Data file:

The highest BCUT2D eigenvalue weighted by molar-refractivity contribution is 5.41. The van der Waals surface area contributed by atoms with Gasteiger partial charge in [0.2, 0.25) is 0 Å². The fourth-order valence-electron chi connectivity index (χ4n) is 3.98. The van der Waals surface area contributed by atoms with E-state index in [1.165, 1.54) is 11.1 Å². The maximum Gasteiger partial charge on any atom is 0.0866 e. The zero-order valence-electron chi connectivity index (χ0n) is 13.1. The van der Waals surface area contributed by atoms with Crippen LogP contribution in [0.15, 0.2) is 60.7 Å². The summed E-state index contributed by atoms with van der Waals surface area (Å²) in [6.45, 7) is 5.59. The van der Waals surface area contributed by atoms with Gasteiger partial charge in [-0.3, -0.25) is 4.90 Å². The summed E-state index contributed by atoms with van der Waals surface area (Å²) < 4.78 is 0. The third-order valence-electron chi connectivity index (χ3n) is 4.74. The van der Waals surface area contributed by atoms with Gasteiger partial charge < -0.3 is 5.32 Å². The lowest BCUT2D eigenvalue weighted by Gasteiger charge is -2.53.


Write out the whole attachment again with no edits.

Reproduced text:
The highest BCUT2D eigenvalue weighted by molar-refractivity contribution is 5.41. The van der Waals surface area contributed by atoms with Gasteiger partial charge in [0.2, 0.25) is 0 Å². The fourth-order valence-electron chi connectivity index (χ4n) is 3.98. The van der Waals surface area contributed by atoms with E-state index in [1.165, 1.54) is 11.1 Å². The maximum Gasteiger partial charge on any atom is 0.0866 e. The zero-order valence-electron chi connectivity index (χ0n) is 13.1. The van der Waals surface area contributed by atoms with Crippen LogP contribution in [0.15, 0.2) is 60.7 Å². The summed E-state index contributed by atoms with van der Waals surface area (Å²) in [6.45, 7) is 5.59. The van der Waals surface area contributed by atoms with Gasteiger partial charge in [-0.3, -0.25) is 4.90 Å². The summed E-state index contributed by atoms with van der Waals surface area (Å²) < 4.78 is 0. The third-order valence-electron chi connectivity index (χ3n) is 4.74. The van der Waals surface area contributed by atoms with Gasteiger partial charge < -0.3 is 5.32 Å². The lowest BCUT2D eigenvalue weighted by Gasteiger charge is -2.53.